Anything We Love Can Be Savedby Alice Walker
In Anything We Love Can Be Saved, Alice Walker writes about her life as an activist, in a book rich in the belief that the world is saveable, if only we will act. Speaking from her heart on a wide range of topics--religion and the spirit, feminism and race, families and identity, politics and social change--Walker begins with a moving autobiographical essay in/b>… See more details below
In Anything We Love Can Be Saved, Alice Walker writes about her life as an activist, in a book rich in the belief that the world is saveable, if only we will act. Speaking from her heart on a wide range of topics--religion and the spirit, feminism and race, families and identity, politics and social change--Walker begins with a moving autobiographical essay in which she describes her own spiritual growth and roots in activism. She goes on to explore many important private and public issues: being a daughter and raising one, dreadlocks, banned books, civil rights, and gender communication. She writes about Zora Neale Hurston and Salman Rushdie and offers advice to Bill Clinton. Here is a wise woman's thoughts as she interacts with the world today, and an important portrait of an activist writer's life.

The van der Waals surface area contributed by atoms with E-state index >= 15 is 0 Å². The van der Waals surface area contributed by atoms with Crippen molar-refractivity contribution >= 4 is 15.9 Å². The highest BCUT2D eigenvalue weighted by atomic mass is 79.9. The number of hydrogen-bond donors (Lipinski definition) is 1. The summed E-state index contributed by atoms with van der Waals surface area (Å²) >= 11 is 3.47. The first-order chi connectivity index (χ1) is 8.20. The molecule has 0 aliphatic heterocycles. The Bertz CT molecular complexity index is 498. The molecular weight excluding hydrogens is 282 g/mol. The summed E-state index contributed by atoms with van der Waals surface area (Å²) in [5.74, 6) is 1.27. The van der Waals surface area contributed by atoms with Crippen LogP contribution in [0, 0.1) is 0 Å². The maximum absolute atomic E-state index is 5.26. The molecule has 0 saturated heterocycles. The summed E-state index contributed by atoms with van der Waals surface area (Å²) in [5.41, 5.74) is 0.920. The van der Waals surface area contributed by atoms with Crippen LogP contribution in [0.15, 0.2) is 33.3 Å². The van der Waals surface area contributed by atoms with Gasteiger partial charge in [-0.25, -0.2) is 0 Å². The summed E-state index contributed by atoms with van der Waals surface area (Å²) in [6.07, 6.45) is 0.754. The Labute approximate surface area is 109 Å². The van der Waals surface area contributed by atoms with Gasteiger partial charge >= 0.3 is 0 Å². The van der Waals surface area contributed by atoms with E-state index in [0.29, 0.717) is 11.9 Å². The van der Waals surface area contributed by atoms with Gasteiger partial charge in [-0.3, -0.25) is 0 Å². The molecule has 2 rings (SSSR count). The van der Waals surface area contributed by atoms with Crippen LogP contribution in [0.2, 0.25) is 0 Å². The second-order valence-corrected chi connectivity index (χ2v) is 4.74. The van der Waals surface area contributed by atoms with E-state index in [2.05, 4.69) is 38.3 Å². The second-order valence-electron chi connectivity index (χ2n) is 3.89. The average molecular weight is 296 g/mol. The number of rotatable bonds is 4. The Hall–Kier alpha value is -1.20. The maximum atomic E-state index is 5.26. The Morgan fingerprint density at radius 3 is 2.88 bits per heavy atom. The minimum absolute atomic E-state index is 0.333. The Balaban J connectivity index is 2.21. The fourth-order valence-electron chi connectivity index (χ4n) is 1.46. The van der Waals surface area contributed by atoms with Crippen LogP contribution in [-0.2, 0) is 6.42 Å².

NOTE: This edition does not include photographs.
Amid the jumble are a handful of essays that do charm. My favorite is, surprisingly enough, an essay about Walker's longing for feline companionship. "Five years ago I decided I was ready to share my life with a cat. I had had cats before, but things had gone wrong," begins Walker. She then details her checkered past with two needy strays that cried ceaselessly while the writer meditated or worked. Despite her dismal track record (both cats were given the boot), Walker describes the hard-won peace she forges with the garrulous Frida in a nicely understated parable about accepting oneself and one's chosen companions, flaws and all.
Although Walker's tales of daily life can be amusing, some of her political speeches are sloppy. Off-the-cuff pronouncements are fine for the commencements or rallies where they were originally delivered, but they're tedious in print. Worse, when Walker rails against the West African practice of female genital mutilation, she squanders her opportunity to reach a broad audience by making her case far too subjectively, comparing the partial blinding she suffered in a childhood accident to the sexual "blinding" experienced by African women. Walker's wounded eye is such a weird and distracting metaphor for genital mutilation that it blinded me to her putative subject -- the widespread and sometimes fatal practice of female circumcision and infibulation.
As you read this collection, you can't help comparing Walker's work to that of another writer-activist -- Grace Paley. Paley's short stories and essays are so sturdily crafted that the social issues addressed become witty, alive and worth treasuring, while the pieces in Anything We Love often seem as worn and sad as castoffs that nobody's buying.--Salon
- Random House Publishing Group
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